Written by Team Juggernaut
Juggernaut is excited to grow in the sport of Olympic Weightlifting and bring you more helpful content to aid you in your journey to grow as coaches and athletes. Helping that growth, we have added 4 new Olympic Weightlifters to TeamJTS.Donovan Ford has been a member of USA Weightlifting’s resident athlete program at the Olympic Training Center, located in Colorado Springs, Colorado since 2009. Donovan is currently being coached by 1972 Olympic Champion Zygmunt Smalcerz. Donovan has 8 years of National and International lifting experience. His titles include 2012 American Open Champion, Snatch silver medalist, and bronze medalist in the Clean and Jerk and Total at the 2013 Pan American Championships. Donovan was also a member of the 2013 World Team, held in Wroclaw, Poland. Donovan’s 170 kg Snatch and 201 kg Clean and Jerk make him a competitor to watch for in the 2016 Olympic Games. Website, Facebook, Twitter
Donovan will be coaching alongside fellow TeamJTS member Colin Burns at their weightlifting clinic February 1st at CrossFit Waco, register here!
Name: Donovan Ford
Hometown: Sacramento, California
Current City: Colorado Springs, CO
Gym: Olympic Training Center
Height/Weight and Weight Class: 5’9’’ 231 pounds 105kg Lifter
Occupation: Weightlifting Coach/Athlete Ambassador
Competition Clean and Jerk: 201kg/442lbs
Competition Snatch: 170kg/374lbs
Back Squat: 285kg/627lbs
Front Squat: 245kg/537lbs
Power Snatch: 145kg
Power Clean: 190kg
Power Jerk: 180kg
Check out Donovan cleaning 210kg at the Olympic Training Center…
How did you get into competing in weightlifting?
I got started weightlifting my sophomore year of high school. Our football team’s strength coach was a competitive lifter and stressed the importance of the classical lifts in developing athletes. He noticed that I had a natural gift for the sport. Throughout my time in high school, he invested a lot of his resources to keep me involved in weightlifting.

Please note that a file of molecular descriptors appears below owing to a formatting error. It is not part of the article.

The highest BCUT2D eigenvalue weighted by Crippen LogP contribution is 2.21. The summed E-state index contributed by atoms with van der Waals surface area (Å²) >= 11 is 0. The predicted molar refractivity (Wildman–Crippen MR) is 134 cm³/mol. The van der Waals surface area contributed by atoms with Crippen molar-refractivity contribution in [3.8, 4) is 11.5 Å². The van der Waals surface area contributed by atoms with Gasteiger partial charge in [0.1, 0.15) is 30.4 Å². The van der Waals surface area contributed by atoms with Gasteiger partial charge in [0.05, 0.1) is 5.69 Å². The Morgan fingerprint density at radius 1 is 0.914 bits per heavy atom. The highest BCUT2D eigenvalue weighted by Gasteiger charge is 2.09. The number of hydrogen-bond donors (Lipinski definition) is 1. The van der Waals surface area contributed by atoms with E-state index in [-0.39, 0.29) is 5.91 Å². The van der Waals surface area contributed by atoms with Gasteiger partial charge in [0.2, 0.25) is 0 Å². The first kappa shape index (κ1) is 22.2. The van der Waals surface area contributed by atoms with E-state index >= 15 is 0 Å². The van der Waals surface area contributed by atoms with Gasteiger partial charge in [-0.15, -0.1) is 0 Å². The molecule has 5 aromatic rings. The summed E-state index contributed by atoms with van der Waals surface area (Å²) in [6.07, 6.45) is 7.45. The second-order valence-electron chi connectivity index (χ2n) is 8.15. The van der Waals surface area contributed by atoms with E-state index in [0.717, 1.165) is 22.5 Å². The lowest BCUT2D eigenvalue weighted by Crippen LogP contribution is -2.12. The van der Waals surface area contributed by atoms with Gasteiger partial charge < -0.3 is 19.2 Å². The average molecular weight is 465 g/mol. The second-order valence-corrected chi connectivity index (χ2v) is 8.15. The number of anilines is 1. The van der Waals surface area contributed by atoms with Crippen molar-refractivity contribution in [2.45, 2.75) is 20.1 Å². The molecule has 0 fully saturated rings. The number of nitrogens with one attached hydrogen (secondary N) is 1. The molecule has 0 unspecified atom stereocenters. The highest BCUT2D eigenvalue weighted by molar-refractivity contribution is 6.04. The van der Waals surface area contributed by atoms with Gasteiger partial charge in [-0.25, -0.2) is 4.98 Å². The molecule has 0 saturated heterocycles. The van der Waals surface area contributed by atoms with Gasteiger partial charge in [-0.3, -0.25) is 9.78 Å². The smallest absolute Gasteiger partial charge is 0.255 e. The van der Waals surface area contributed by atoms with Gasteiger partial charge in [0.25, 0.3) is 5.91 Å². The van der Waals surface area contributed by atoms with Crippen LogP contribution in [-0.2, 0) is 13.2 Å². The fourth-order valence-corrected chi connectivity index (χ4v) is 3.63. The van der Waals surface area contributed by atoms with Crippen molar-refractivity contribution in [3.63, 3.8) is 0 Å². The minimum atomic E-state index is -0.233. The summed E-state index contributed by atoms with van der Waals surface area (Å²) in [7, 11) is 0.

What advice would you give to someone starting out in weightlifting?
Advice I would give to a new lifter would be to remember that every kilo counts. It takes time and hard work to get to the next level in weightlifting, so don’t be discouraged with slower progress. Everyone loves the 3-5 kilo personal records, but remember that Olympic medals can be won and world records can be tackled with just one kilo.
What is going through your mind as you approach the bar?
As I approach the bar, my mind is clear and the room is silent. It’s just me against the bar. I usually only remember my first few steps onto the platform and my last few steps off the platform.
What do you need to do to be an Olympian in 2016?
In order to be an Olympian in 2016 I need to be focused and take one day at a time. Becoming an Olympian is not something that can be achieved overnight. It’s important to remember that the road to Rio isn’t a sprint but a marathon. There is also a need to pay attention to small details. It’s not all about lifting the heaviest weights. Without proper nutrition, recovery, and studying technique, it becomes nearly impossible to be a champion.
As you deal with rehabbing your shoulder injury, what advice do you have for athletes dealing with a similar situation?
It’s so important to keep a positive attitude; Injuries are part of athletics. Some world champions never get hurt and some have serious injuries and still overcome them to achieve greatness. Most importantly, don’t rush through recovery. Healing takes time and everyone is different; so don’t get discouraged if things aren’t quite where they should be during the rehab process. It’s better to take the time to recover, rather than get re injured and have to go under the knife again.
Give us some insight to life at the Olympic Training Center…
Living and training at the Olympic Training Center is the hardest thing I have ever done, but I have access to any resource that I may need to assist me in achieving my goals. Everything I need as an athlete is no more than a short walk away. We have 9 intense training sessions a week, not including our morning calisthenics. I eat all my meals in the cafeteria whenever I want and as much as I want. The sports medicine clinic offers a lot of different recovery methods for athletes. I have massage, ice tubs, hot tubs, and even acupuncture to assist us with daily recovery. They also provide athletes with a recovery bar that consists of a variety of foods that are known to assist the body during recovery. All athletes have access to trained nutritionists and sport psychologists to help them deal with the stresses of athletics. Living at the Olympic Training Center is a lot like college, without the homework.